Last Thursday the New Brunswick Court of Appeal issued a rather remarkable decision in which it held that employers who manage “inherently dangerous” workplaces do not require evidence of a pre-existing alcohol problem to justify random alcohol testing.
The decision is most remarkable for its approach. Specifically, Justice Robertson held that a great need for policy guidance, especially in light of conflicting arbitral jurisprudence, justified review on the correctness standard:
Certainly, the Supreme Court has yet to accord deference to an administrative tribunal with respect to questions of law umbilically tied to human rights issues: see Jones and de Villars, Principles of Administrative Law, 5th ed. (Toronto: Carswell, 2009) at 553. Similarly, the Supreme Court has held various privacy commissioners do not have greater expertise about the meaning of certain concepts found in their respective statutes which limit or define their authority: see Jones and De Villars at 553, note 223. Accepting that no analogy is perfect, I see no reason why this Court should depart from those precedents. Indeed, if one looks to the arbitral jurisprudence, one is struck by the reliance on judicial opinions touching on the matter. The overlap reflects the general importance of the issues in the law and of the need to promote consistency and, hence, certainty, in the jurisprudence. Finally, I am struck by the fact that there comes a point where administrative decision makers are unable to reach a consensus on a particular point of law, but the parties seek a solution which promotes certainty in the law, freed from the tenets of the deference doctrine. In the present case, it is evident that the arbitral jurisprudence is not consistent when it comes to providing an answer to the central question raised on this appeal. Hence, it falls on this Court to provide a definitive answer so far as New Brunswick is concerned. This is why I am prepared to apply the review standard of correctness. But this is not to suggest that I am about to ignore the arbitral jurisprudence which has evolved over the last two decades. Let me explain.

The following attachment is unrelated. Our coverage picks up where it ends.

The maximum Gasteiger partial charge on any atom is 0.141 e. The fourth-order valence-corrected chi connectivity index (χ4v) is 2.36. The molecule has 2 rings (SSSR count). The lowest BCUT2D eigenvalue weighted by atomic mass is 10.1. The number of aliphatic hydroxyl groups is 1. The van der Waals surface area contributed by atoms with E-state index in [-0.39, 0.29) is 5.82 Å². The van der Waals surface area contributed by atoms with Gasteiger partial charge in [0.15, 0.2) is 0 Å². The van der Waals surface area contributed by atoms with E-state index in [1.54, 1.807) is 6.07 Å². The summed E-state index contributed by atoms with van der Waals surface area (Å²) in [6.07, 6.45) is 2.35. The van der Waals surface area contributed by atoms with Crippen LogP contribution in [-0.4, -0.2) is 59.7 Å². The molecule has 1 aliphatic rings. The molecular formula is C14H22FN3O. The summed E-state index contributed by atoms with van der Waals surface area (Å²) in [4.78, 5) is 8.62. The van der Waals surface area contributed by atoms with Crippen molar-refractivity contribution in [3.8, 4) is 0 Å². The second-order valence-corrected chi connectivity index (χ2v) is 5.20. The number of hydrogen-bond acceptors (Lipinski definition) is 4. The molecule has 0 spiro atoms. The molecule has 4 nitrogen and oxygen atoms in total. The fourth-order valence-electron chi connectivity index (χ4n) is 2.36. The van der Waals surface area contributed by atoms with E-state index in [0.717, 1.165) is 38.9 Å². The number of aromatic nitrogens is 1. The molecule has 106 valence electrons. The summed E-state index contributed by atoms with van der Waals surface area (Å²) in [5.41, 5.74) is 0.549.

Justice Robertson’s “let me explain” line leads to a full analysis of the cross-Canada arbitral jurisprudence in an attempt to derive a principle for the justification of random alcohol testing respectful of arbitral efforts. In the end, he says:
As matter of policy, this Court must decide whether an employer is under an obligation to demonstrate sufficient evidence of an alcohol problem in the workplace before adopting a policy requiring mandatory random alcohol testing. In my view, the balancing of interests approach which has developed in the arbitral jurisprudence and which is being applied in the context of mandatory random alcohol testing warrants approbation. Evidence of an existing alcohol problem in the workplace is unnecessary once the employer’s work environment is classified as inherently dangerous. Not only is the object and effect of such a testing policy to protect the safety interests of those workers whose performance may be impaired by alcohol, but also the safety interests of their co-workers and the greater public. Potential damage to the employer’s property and that of the public and the environment adds yet a further dimension to the problem and the justification for random testing. As is evident, the true question is whether the employer’s workplace falls within the category of inherently dangerous. It is to that issue I now turn.
On the facts, Justice Robertson held that Irving’s kraft mill met the “inherently dangerous” criterion, a finding made somewhat easy by the arbitration board’s finding that Irving’s workplace was “dangerous,” but not dangerous enough to justify random alcohol testing without evidence of a workplace substance abuse problem.